The Scope of Happiness

By Vijaya Lakshmi Pandit

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Chapter 1: Emergency

‘In June 1975 my daughter Nayantara and I had come to London from Padua where we had gone to attend the wedding of her son to an Italian girl. We spent the night at the Y.M.C.A. Indian Students’ Hostel. Next morning, as I was getting breakfast at the cafeteria, a young man next in line to me said, ‘I wonder if you know that about a dozen press people are waiting to meet you in the lounge? They say an emergency has been declared in India.’ Breakfast no longer mattered and I went to meet the assembled journalists. They had no details, only the bare announcement by the Prime Minister that ‘the Government was forced to act because of the deep and widespread conspiracy which has been brewing ever since I began introducing certain progressive measures of benefit to the common man and common woman of India in the name of democracy.’

I told the journalists I could not comment on a situation of which I knew nothing. Comment in any case should come from the High Commissioner, but I was greatly distressed. I phoned India House and found they did not have too much information but that news was coming through all the time. Later in the day we went to the High Commissioner’s residence and learned that Jayaprakash Narayan, Morarji Desai, and hundreds of others had been arrested at 2 A.M. and detained under MISA. It was reminiscent of the midnight knock of forty years ago in Hitler’s Germany. Civil liberties were being suppressed and censorship had been rigidly imposed on the press. The approach of High Commission officials, however, was jovial. ‘What’s all the fuss about? Everything is fine in India.’ My obvious disapproval dampened the carefree atmosphere, and after an uncomfortable half hour my daughter and I left.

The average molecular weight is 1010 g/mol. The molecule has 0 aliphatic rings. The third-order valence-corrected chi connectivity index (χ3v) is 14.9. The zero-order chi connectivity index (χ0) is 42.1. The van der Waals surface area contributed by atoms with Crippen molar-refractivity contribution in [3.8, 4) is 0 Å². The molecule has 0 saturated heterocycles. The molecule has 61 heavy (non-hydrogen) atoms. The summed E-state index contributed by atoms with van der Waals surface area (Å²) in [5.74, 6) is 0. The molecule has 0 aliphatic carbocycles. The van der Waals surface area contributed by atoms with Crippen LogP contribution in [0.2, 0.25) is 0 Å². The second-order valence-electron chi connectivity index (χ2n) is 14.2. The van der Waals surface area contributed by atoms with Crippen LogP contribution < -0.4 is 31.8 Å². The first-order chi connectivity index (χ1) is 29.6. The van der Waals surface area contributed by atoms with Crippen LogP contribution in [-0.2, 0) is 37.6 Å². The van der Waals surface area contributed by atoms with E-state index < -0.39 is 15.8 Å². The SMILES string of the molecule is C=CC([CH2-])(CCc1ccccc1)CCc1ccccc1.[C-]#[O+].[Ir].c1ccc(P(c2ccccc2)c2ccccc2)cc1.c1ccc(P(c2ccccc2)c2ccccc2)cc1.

The English newspapers next morning reported that total censorship in India prohibited quotations and extracts from even the writings of Gandhi, Tagore, and Nehru, particularly any references to freedom. One report also said that the press response to censorship was to leave blank spaces for editorials and feature articles, but that these blank spaces had also been censored! We had meant to spend a few weeks in England visiting friends but now we decided we must return home immediately. If the country was to become a prison camp and all civil liberties were to be denied, our place was obviously there.

On the journey home my mind went over past events. The Emergency should not have come as a shock because it was the natural culmination of the shape things had been taking through the last few years..’

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